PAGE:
fill the hole.

Your support of Resolana will help many women just like me, (and their children, husbands, parents, grandparents, aunts and uncles) STOP the cycle. Just know you’re not just donating to another great cause, you’re donating to a weed pulling, hole filingl-in organizationof women helping women to live life as whole women (LOL).

Tell about what happened when you were released from DCJ — where did you go for help and what have you accomplished since your release.

I was released from DCJ in May, 2011. I was there for 8 almost nine total months and upon my release, I had to comply with all the stipulations of Probation and the demands of being a mother, wife and business owner. So I made sure to took care of myself first. Being released with this new found truth is scary and the steps you take can make you or break you. I was blessed to find a sponsor before I got out so I stuck closely to my sponsor in Debtors Anonymous I went to alot of meetings and bounced all of my major decisions off of her.

I also reached out to DARS and SBDC [the Small Business Development Center] of Dallas to receive help with getting my business back on track. I was blessed that it remained alive while I was gone. DARS helps people with disabilities with work related issues:. PTSD is a disability! SBDC has a program strictly for the ex-offender. It was a daily grind, but with the grace and favor of God, I did get my business back open. I had the opportunity to hire one of my fellow Resolana class mates upon her release from prison to help me run my shop. I have recently had to scale things down again because of my high risk pregnancy, but I’ll be back full blast when my new baby makes his grand entrance and we’re both recouped.

Before I forget to add this: one of the most important resources I accessed was my relationship with the God of my understanding: Jesus Christ. Alot of times, we addicts get in jail and grow so close to God, but then we exit and forget Him. I daily still struggle with this, but I feel my life is changing for the better mainly because I try to maintain a similar devotion time with God now as I did when I was in Jail!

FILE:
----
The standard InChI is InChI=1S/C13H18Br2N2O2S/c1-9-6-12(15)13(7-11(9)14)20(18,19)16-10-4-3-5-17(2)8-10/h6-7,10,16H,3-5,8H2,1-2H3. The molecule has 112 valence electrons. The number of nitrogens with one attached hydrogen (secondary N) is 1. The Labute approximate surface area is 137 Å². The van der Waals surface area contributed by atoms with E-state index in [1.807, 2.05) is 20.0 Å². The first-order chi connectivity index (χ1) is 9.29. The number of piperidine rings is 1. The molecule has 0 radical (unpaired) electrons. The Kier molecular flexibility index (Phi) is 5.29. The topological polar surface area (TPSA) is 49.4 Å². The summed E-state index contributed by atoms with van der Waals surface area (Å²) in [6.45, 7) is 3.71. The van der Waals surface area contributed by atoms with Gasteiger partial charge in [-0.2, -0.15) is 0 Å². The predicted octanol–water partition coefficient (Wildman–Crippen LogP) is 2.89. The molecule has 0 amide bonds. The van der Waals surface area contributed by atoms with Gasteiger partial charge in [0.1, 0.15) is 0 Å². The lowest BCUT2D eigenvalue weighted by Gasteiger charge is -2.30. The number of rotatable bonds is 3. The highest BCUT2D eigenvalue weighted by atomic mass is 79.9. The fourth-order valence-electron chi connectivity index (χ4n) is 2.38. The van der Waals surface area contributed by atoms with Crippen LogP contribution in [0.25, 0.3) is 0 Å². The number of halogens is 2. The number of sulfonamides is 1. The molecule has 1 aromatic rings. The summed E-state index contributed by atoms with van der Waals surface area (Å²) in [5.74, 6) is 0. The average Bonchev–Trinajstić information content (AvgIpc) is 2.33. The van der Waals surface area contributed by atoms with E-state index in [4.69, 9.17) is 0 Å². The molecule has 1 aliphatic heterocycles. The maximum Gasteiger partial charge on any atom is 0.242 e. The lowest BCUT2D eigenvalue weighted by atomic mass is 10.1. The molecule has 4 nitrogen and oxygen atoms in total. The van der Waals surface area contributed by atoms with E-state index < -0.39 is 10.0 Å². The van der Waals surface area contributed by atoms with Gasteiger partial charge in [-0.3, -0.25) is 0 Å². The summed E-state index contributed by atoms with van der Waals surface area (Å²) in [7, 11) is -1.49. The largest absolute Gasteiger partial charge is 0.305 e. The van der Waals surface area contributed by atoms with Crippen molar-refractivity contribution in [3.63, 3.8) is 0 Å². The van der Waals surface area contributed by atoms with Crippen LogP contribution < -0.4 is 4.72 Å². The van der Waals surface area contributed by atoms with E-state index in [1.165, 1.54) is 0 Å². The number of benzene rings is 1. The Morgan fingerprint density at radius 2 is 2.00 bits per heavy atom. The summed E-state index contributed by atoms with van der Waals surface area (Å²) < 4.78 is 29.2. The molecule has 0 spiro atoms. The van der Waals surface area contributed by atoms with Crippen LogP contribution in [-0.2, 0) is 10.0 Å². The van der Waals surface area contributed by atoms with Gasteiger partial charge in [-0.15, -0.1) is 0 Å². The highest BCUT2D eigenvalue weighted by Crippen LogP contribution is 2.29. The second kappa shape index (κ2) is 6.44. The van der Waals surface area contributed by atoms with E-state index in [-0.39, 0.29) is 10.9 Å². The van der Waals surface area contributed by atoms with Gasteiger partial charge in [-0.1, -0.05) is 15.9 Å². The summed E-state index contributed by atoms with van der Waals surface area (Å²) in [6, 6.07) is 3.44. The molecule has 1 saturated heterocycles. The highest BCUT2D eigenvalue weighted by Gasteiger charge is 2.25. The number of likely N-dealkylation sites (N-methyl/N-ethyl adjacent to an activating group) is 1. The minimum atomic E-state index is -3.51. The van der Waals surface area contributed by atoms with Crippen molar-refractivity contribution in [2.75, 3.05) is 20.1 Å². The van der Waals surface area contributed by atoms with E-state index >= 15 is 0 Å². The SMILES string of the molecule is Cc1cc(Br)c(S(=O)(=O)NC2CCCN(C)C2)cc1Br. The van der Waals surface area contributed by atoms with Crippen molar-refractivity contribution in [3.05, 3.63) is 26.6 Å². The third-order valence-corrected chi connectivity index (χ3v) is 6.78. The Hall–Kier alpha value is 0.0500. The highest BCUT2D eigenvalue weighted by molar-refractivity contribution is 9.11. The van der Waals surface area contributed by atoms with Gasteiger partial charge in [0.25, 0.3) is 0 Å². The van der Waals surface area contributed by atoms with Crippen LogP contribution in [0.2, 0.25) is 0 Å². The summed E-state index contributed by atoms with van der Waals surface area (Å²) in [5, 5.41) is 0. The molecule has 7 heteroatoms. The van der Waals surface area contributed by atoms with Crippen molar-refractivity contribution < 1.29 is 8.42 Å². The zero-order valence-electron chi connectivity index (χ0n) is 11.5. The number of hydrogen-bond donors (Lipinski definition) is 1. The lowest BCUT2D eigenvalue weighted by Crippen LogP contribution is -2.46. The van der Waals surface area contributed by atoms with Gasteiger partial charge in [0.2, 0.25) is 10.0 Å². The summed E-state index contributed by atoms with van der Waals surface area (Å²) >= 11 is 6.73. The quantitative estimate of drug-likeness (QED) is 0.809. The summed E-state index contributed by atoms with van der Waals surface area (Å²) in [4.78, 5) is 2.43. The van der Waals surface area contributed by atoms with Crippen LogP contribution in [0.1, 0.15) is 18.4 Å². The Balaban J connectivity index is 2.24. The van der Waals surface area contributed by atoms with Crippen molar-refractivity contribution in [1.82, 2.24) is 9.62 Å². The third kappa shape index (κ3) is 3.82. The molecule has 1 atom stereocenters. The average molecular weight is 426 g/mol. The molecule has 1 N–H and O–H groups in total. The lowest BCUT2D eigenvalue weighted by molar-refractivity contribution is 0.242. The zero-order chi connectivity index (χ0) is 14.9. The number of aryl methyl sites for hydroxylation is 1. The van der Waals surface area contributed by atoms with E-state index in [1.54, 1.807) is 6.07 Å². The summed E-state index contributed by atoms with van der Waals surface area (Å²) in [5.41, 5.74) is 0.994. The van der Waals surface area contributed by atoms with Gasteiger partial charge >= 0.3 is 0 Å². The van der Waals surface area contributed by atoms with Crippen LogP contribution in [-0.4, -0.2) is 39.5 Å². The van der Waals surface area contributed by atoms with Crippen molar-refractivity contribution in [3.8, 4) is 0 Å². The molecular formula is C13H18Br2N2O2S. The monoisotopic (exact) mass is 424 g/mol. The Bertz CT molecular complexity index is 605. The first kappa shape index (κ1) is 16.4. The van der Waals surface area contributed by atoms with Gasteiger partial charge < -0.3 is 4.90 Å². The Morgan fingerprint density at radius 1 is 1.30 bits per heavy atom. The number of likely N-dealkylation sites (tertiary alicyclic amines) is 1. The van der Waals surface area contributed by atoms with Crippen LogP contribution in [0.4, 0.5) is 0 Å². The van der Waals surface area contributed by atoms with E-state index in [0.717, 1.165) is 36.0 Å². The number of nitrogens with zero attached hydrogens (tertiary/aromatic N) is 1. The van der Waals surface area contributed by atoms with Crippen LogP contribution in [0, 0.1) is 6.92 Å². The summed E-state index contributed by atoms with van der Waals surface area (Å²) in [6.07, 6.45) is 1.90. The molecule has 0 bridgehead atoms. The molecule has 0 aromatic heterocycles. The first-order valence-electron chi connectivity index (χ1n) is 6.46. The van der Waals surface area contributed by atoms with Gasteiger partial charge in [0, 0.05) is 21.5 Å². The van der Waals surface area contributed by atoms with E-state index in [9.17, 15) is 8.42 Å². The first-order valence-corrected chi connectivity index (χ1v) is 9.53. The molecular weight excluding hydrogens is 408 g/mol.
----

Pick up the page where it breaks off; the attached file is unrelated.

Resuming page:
While taking one day at a time in getting my business back on track and taking care of myself the addict, I also reached out to a counselor who used to bring parenting classes into the jail: Heidi with the Child Abuse Prevention Center. Heidi comes to our home and meets with me and my husband once a week and my children one day a week. She has been counseling us weekly now for 10 months. She counsels us on marriage, communication, budgeting, parenting and much more. We even talk about how to potty train a very stubborn two year old.

I am so grateful for the resources I was exposed to in Resolana.

Any further reflections related to your experience in jail, Resolana or reentry?

Reflections: I don’t want anyone to read this article and think “man she’s really got it all together”. That’s far from the truth! I have to revisit the 12 steps often. I have to remind myself that I am an addict and I can never think or act like ”I’ve got this” because it’s at that moment that relapse is right around the corner. I can be really selfish and no matter how much I want the think it’s all about me, it’s not! So the one thing I hope anyone reading this article gets about me is that life is not and has not been easy but with God on my side, nothing is impossible! And no matter what you’ve been through, know that with God nothing is impossible! I am a living witness.

When’s your baby due? What are your future plans?

Here we grow again. Joshua Nicholas Wright is due April 18th. I don’t think Ill make it that long however! [Kirstin had preeclampsia and Joshua was born on March 27, 2012.]

My future plans are to continue to take things slowly! I am planning to continue to work as an optician running my shop after I have the baby and I also have some plans in the making to start a nonprofit organization for young girls. It’s always been my dream to own a children’s counseling and recreation center. That’s the long term dream, so the short term steps are just to get the foundation laid and go from there.